If I feel I am slipping check my motivations and my choices. Are they coming from “old truths” or am I using satya, or non-lying, to examine what is true for me now? For example: I used to distrust everyone. It was a way to keep myself safe, to avoid being let down, to prevent disappointments and disillusionment. I made decisions based on that; I strove to be independent and to avoid relying on others. In recovery I have re-evaluated that “truth” and I now trust others more unless I have been given a reason not to. My choice of decision making in that area is changing; I am rewiring my brain to become more discerning rather than reactive. I thrive in a trustworthy atmosphere and environment.

Yoga discusses two obstacles: attachment and aversion. In both of these mind states the opposite can be achieved with an attitude of thriving or one of striving. I can avoid attachment actively with aversion and aversion with attachment. That is a form of striving. When I am thriving, coming from a place of compassionate equilibrium, I am able to avoid attachment and aversion with softness and neutrality. This is the way of recovery for me. In recovery I am learning to do things less out of a reaction, aversion or attachment, and more on the basis of evaluation and acceptance.

The physical yoga practice gives me a stage on which to practice this as well. Am I in pose, finding its challenges and finding its ease out of some desire to do or be something or someone else or am I in the pose finding the appropriate balance of effort and ease, enjoying the pose for what it has to offer me here in this moment? Am I striving or thriving in my practice?

profile-488477_1280So now I ask myself am I moving from or moving to? Is my job difficult and unrewarding? Can I make it better? When I change, am I leaving a bad situation or choosing a new one? If I move to a new home or a new town am I leaving some difficulty behind or moving toward a new opportunity, a more secure environment? Where is my focus? Is my desire to change based on fear of the past or an embracing of the future?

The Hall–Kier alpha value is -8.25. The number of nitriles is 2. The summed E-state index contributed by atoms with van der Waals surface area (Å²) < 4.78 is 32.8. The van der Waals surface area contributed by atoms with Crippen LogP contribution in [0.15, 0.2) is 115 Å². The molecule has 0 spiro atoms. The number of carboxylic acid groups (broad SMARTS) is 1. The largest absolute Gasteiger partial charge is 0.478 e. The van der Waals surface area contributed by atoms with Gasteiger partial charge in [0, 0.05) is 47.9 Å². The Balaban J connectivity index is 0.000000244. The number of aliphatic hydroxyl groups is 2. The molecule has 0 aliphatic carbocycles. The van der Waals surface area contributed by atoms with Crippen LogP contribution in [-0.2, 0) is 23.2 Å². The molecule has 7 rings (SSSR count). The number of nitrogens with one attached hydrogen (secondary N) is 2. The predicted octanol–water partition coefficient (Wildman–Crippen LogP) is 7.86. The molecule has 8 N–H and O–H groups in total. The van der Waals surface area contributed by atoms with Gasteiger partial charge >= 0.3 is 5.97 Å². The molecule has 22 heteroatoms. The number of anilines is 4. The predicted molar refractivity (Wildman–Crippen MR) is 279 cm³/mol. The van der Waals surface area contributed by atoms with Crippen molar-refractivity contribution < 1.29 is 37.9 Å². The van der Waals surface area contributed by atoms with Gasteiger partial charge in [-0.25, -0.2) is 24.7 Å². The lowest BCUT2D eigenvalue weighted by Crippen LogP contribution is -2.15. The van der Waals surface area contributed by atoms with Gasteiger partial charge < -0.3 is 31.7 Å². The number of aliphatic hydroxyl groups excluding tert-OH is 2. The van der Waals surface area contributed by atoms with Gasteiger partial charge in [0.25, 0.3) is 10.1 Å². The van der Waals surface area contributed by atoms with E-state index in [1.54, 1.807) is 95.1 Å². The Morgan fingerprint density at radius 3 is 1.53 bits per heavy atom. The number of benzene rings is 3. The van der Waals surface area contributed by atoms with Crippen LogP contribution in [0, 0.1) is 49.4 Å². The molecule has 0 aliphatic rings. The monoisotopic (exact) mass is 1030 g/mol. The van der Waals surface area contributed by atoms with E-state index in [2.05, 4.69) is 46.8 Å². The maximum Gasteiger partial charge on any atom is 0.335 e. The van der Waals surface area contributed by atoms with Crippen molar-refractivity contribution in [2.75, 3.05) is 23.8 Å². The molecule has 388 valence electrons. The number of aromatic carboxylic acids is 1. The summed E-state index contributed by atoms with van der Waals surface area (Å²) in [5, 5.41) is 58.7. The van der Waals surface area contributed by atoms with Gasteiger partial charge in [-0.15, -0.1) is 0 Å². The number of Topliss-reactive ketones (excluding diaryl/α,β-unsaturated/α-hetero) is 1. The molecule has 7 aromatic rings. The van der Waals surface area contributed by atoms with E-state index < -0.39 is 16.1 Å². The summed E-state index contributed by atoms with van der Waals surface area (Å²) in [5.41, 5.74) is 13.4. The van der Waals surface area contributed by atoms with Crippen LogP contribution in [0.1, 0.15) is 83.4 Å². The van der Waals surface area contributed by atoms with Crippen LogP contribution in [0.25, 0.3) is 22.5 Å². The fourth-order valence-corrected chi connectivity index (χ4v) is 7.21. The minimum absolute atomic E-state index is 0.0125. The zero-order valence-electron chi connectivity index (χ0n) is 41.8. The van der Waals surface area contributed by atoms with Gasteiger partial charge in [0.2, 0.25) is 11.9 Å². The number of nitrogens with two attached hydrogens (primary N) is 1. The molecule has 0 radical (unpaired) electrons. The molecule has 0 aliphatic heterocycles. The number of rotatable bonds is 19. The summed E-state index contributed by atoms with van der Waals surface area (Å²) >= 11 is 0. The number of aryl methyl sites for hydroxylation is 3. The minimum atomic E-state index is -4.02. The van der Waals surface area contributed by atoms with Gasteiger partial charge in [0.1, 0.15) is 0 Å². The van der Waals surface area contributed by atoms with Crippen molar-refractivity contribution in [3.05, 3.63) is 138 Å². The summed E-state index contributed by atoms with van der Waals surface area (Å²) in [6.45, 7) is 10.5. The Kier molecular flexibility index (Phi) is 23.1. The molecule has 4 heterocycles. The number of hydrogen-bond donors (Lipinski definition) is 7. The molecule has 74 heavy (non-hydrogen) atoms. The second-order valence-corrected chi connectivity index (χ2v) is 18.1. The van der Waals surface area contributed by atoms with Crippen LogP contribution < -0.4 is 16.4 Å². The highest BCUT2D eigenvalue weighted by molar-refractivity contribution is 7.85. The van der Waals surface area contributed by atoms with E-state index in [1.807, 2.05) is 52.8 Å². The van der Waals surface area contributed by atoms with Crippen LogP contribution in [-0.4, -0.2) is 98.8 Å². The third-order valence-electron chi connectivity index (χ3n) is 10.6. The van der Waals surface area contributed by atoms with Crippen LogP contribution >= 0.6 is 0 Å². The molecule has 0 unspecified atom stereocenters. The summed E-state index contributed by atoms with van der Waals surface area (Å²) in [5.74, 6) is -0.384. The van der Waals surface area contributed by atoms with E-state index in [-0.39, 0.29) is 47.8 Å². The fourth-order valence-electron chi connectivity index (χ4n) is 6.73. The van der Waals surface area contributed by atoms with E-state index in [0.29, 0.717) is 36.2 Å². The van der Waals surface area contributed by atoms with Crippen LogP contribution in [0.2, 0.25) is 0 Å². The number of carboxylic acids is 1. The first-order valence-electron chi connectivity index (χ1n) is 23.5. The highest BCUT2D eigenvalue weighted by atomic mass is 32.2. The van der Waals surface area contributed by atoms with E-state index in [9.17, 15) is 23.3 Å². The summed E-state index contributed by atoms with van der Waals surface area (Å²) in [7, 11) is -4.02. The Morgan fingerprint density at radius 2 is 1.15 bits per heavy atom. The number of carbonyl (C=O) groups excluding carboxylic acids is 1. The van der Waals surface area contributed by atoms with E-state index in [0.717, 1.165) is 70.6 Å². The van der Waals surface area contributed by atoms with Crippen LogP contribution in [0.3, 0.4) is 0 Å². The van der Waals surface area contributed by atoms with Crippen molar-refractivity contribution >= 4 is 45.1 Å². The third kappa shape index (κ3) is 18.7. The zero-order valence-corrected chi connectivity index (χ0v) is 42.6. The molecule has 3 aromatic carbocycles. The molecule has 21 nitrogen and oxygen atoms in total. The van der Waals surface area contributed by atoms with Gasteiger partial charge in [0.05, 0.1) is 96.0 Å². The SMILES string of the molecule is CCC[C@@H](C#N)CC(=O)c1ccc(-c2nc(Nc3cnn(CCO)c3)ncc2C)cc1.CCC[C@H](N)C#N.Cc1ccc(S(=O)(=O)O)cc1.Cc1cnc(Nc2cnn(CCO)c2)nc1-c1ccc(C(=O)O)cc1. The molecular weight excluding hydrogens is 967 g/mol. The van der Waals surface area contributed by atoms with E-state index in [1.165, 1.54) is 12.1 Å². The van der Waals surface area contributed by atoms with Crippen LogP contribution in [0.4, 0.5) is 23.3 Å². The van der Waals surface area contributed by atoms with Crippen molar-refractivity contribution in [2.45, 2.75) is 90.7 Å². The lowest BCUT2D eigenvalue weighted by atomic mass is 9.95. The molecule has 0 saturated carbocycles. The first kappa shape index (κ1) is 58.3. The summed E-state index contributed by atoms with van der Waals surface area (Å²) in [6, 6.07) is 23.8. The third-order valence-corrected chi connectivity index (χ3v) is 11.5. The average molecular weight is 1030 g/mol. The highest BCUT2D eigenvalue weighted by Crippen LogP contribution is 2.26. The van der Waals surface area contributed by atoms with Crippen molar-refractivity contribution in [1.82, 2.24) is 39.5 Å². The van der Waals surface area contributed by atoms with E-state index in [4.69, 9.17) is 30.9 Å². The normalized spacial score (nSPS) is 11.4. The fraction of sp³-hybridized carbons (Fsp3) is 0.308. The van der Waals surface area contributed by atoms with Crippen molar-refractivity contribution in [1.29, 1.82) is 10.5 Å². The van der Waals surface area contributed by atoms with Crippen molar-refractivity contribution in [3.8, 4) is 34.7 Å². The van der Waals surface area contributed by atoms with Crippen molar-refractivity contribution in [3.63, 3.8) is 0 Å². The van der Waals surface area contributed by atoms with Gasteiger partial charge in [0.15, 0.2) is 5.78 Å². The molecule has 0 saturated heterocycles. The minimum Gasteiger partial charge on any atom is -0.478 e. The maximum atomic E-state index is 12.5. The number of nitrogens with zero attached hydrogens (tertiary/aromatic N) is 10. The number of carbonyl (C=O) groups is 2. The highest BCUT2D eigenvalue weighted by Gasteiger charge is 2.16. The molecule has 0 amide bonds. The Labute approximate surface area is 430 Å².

Like recovery, yoga is a spiritual practice; it is practice not perfection. So even now I thrive to thrive: not strive to thrive.

 

 

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About Kyczy Hawk

Kyczy has been teaching recovery focused yoga classes since 2008. She is a devoted teacher to people in treatment centers and in jail. Kyczy created a teacher training program for others who wish to work in this field. Trauma sensitivity and the somatics of feeling and relating more wisely to your body are some of the basics taught in S.O.A.R.(™) Success Over Addiction and Relapse.Kyczy has been a certified Y12SR (Yoga of 12 Step Recovery) leader for over eight years and a leadership trainer for the past two. She leads workshops nationally and holds and annual retreat at the Land of Medicine Buddha in Soquel, California.Author of “Yoga and the Twelve Step Path” , “Life in Bite-Sized Morsels” , “From Burnout to Balance” she has recently released a book and workbook through Central Recovery Press:”A Yogic Tools for Recovery; A Guide To working The Steps” as well as five recovery oriented word puzzle books.You can also join Kyczy and a host of other people in recovery every Sunday morning at 8am PT (11 am ET) on In The Rooms at the Yoga Recovery meeting. Join the Thursday “12 Step Study; Yogic Tools For Recovery” 8pm ET on ITR.Kyczy is very proud of her family; husband, kids, and grandkids, all who amaze her in unique and wonderful ways. Join her mailing list for other online offerings at www.yogarecovery.com.